Should You Pasteurize Hard Cider?

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In my previous post on How To Make Hard Cider, I bottled my cider in swing-top bottles and put them in the refrigerator to stop the fermentation process. For the small batch I was making, that works great, but what if you’re making a batch so large that you just don’t have room in the fridge?

If you have a still cider, this isn’t a problem. A still cider (as opposed to sparkling) means that the fermentation process has stopped; no more CO2 is being produced, so the pressure won’t build up inside the bottle after it is capped. These bottles can be stored at room temperature without worrying about a “bottle bomb”.

If you’re not totally sure that the fermentation process has completely stopped, you can always add part of a Camden tablet to each bottle. Camden tablets are a sulfur-based product that will kill the yeast without affecting the flavor of your cider. You typically add one tablet per gallon of cider, so you would either add an entire tablet (or more…) before bottling, or add a portion of a tablet to each individual bottle.

You could also add more sugar than the yeast can use. The alcohol content will eventually get so high that it will kill off the yeast. You’ll end up with a very strong, very sweet, still (flat) hard cider.

None of these methods will work, however, if you want a sparkling cider. To get your cider to “sparkle” (be fizzy) you have to let the fermentation process continue for a while in a sealed bottle, then stop the process completely. This is a bit tricky, for two reasons:

  1. You have to figure out exactly the right time to stop fermentation. Too soon and your cider is still (or flat), too late and you run the risk of your bottle exploding.
  2. You have to figure out how to completely stop the fermentation. Throwing the bottles in the fridge is probably safe, but not completely foolproof, and like I said before, what if you just don’t have the space?

So your best bet for sparkling cider is to pasteurize the bottles.

What Is Pasteurization?

Pasteurization is a process invented by the French scientist Louis Pasteur (the same guy who created the rabies vaccine!) in 1864. It’s a technique for treating milk, wine, beer, cider, and other liquids with heat, in order to kill the bacteria that causes spoilage. In our case we’re using it to kill the yeast–they’ve done their job, and now it’s time to send them to yeast heaven!

The time and temperature needed to pasteurize liquid varies depending on what it is; in our case we need to hold the bottles of cider at 160°F (or slightly higher) for 10 minutes.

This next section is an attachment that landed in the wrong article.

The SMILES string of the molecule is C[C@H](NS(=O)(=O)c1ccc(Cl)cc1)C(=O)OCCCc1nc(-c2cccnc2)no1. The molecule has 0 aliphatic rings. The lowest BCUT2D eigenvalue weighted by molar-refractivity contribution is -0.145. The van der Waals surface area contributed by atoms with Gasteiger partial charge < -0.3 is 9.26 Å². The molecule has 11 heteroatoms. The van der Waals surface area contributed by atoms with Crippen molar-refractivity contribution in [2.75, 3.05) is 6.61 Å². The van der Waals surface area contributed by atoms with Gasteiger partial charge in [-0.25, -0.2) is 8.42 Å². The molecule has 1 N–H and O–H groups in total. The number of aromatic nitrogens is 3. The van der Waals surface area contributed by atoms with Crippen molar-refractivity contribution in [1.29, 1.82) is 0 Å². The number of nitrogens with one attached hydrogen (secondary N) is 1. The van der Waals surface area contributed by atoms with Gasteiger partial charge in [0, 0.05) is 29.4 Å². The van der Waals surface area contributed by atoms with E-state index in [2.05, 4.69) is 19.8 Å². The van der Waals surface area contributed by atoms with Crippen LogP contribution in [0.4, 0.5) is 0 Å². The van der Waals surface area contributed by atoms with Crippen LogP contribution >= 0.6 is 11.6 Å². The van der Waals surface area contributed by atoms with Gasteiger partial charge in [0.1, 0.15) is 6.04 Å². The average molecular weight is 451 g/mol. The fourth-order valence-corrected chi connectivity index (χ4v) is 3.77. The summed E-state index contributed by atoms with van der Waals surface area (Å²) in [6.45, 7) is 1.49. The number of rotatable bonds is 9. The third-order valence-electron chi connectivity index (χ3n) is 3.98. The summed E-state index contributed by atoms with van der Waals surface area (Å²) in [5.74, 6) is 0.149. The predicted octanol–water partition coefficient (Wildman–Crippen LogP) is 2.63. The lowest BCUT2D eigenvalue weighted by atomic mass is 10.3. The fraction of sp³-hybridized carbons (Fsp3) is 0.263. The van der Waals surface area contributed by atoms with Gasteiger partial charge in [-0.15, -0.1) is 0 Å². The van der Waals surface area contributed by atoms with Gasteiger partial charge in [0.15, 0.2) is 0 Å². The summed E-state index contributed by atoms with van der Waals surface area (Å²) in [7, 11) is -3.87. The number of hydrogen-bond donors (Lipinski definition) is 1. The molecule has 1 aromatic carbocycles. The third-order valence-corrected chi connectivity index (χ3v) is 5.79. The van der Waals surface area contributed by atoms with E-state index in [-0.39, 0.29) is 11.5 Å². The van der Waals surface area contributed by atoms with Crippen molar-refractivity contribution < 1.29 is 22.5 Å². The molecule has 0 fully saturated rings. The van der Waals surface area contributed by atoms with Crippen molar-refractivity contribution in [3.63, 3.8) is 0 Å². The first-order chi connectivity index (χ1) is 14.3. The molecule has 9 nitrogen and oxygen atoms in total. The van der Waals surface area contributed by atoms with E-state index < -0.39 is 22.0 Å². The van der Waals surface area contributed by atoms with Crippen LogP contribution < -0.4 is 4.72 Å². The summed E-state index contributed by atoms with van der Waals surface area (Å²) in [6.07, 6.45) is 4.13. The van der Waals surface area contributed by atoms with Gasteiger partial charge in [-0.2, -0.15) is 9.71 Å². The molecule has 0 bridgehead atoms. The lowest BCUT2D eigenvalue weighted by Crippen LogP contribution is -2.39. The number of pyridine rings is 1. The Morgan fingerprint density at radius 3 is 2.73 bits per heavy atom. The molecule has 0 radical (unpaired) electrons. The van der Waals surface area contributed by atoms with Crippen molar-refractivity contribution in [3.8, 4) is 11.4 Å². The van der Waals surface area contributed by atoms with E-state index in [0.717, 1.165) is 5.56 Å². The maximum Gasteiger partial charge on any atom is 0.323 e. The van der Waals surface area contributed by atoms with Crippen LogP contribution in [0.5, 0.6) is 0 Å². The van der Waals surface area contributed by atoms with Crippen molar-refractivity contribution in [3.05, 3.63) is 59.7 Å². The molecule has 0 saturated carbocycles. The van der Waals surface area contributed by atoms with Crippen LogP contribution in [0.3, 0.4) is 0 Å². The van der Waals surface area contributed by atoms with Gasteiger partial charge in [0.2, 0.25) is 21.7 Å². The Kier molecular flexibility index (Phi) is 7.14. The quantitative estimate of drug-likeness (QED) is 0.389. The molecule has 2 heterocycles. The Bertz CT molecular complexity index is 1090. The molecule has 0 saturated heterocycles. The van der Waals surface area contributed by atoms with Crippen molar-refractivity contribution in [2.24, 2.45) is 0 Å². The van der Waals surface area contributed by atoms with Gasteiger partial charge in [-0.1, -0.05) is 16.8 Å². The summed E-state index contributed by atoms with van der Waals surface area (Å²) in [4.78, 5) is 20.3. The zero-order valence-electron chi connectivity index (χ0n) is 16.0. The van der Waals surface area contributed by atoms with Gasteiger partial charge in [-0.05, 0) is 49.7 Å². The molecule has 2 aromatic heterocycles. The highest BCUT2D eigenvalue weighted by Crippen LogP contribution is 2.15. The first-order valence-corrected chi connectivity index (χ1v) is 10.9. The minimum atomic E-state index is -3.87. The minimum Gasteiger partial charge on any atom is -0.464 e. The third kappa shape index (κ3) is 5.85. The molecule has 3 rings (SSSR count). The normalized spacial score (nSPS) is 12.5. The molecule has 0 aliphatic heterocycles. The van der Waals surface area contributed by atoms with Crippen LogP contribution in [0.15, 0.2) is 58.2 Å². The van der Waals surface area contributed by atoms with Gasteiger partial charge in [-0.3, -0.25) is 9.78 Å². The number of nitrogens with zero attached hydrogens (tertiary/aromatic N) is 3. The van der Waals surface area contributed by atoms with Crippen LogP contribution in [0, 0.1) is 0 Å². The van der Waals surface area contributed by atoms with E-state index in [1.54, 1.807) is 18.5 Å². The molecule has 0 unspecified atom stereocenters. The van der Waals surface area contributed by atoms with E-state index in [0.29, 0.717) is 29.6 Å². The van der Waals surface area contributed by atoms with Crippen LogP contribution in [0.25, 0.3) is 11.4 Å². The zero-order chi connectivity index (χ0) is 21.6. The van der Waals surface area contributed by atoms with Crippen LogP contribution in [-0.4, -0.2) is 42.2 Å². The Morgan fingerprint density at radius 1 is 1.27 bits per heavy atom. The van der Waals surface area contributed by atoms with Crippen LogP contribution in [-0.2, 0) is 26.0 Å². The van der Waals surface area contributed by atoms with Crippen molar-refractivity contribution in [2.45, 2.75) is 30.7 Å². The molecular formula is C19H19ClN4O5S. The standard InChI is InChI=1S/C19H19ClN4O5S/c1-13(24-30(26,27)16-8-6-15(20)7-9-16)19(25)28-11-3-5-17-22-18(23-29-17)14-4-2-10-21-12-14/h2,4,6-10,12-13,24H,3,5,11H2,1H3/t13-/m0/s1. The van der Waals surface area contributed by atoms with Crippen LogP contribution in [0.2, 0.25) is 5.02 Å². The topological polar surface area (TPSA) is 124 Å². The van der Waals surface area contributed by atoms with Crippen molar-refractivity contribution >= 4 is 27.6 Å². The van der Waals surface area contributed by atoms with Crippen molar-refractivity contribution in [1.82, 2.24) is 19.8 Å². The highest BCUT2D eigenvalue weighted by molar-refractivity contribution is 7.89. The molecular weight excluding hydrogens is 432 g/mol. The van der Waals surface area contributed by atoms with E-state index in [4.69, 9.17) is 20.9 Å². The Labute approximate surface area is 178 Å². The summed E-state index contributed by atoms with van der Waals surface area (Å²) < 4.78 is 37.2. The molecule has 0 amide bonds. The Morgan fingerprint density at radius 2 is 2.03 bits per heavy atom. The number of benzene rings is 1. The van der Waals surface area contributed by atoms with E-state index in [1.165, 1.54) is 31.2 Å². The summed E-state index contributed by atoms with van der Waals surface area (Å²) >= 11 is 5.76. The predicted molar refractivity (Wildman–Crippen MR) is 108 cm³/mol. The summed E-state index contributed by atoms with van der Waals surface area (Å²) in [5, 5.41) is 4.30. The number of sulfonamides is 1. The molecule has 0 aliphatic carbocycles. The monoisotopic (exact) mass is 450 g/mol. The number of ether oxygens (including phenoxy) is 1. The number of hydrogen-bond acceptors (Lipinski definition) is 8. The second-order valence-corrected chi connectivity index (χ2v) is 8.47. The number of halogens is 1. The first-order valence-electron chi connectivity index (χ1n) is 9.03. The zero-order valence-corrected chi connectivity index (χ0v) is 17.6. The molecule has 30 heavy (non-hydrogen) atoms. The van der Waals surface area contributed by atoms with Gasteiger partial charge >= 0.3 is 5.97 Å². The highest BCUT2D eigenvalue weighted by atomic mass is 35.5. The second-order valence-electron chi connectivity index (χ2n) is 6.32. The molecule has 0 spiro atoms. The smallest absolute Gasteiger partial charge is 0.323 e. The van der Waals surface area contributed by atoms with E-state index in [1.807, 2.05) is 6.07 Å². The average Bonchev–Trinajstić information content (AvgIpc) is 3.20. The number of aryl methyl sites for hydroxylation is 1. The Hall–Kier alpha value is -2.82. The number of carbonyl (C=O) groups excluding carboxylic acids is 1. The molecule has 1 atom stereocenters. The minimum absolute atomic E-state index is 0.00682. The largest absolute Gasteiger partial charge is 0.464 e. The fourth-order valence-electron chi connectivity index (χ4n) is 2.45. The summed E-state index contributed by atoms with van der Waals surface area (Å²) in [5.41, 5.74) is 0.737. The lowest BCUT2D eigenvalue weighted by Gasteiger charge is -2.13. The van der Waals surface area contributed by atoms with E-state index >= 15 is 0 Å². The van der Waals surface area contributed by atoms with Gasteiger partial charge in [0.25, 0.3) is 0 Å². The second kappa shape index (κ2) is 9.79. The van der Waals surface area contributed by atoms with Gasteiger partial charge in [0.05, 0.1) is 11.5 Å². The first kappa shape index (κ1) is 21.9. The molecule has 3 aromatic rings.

How To Make A Sparkling Hard Cider

Once your fermentation is complete you’ll bottle your cider. You’ll add more sugar at this point–some to sweeten it, and some for carbonation. How much sugar depends on how sweet you like your cider; a good starting point is 4 to 6 tablespoons per gallon.

When the sugar is completely dissolved, bottle and cap your cider as normal. Let it sit at room temperature out of direct sunlight for a few days, then begin testing the carbonation level. On day 4 or so, open up a bottle. If it’s got the right amount of fizz, you’re ready to pasteurize, and if not, cap it and open a different bottle the next day (and so on).

If your carbonation is too high (for example, it gushes when you open a test bottle), then don’t attempt to pasteurize the bottles–the heat and pressure will be too much and you could wind up with exploding bottles.

How To Pasteurize Hard Cider


You’ll need a pot deep enough that you can fully submerge your bottles under water. My pot in this picture would be fine for the shorter bottles, but those taller ones could be difficult–the water would be close to overflowing by the time they were fully submerged.


Heat your water to about 180°F – 185°F.


Turn the heat off, and carefully lower your bottles into the hot water. Be sure your bottles are at room temperature and haven’t been refrigerated–you don’t want to drop cold glass into hot water!


Don’t load too many bottles into the water bath–I usually only do 6 or 8 at one time. Once they are all in, put the lid on the pot and let the cider sit for 10 minutes.


After 10 minutes, carefully remove the bottles and let them cool down to room temperature. Heat your water back up to 180°F and repeat the process until all your cider has been pasteurized.

Your water needs to stay at 160°F or above for the entire process. Mine was about 165°F when I took the lid off and removed the bottles, but if yours drops lower than this during the 10 minutes that the bottles are sitting then you may need to keep a low flame going.


It’s fine to use a pressure canner like this All American if you have long neck bottles that won’t fit into another pot, as long as you don’t seal it up, and you leave the pressure regulator off. You don’t want to actually build up pressure, you just want to retain the heat.

This process is only for bottles that have actually been capped with a bottle capper; you can’t use it with swing-top bottles (or something you’ve corked), as the heat could deteriorate the seal.

You could also try using a hard-side cooler instead–the type you’d take on a picnic. You’ll have to test it to see if yours will keep the water warm enough for the full 10 minutes, and obviously it’s not as easy to re-heat the water each time, but it’s a good option if you don’t have a pot large enough to hold your bottles.

With the cider I have pasteurized at home, I haven’t encountered a noticeable change in the flavor of my cider, and I’ve never had a single bottle explode when stored at room temperature. If you’re starting with store-bought apple juice, then it has probably already been pasteurized anyway, and it still tastes fine!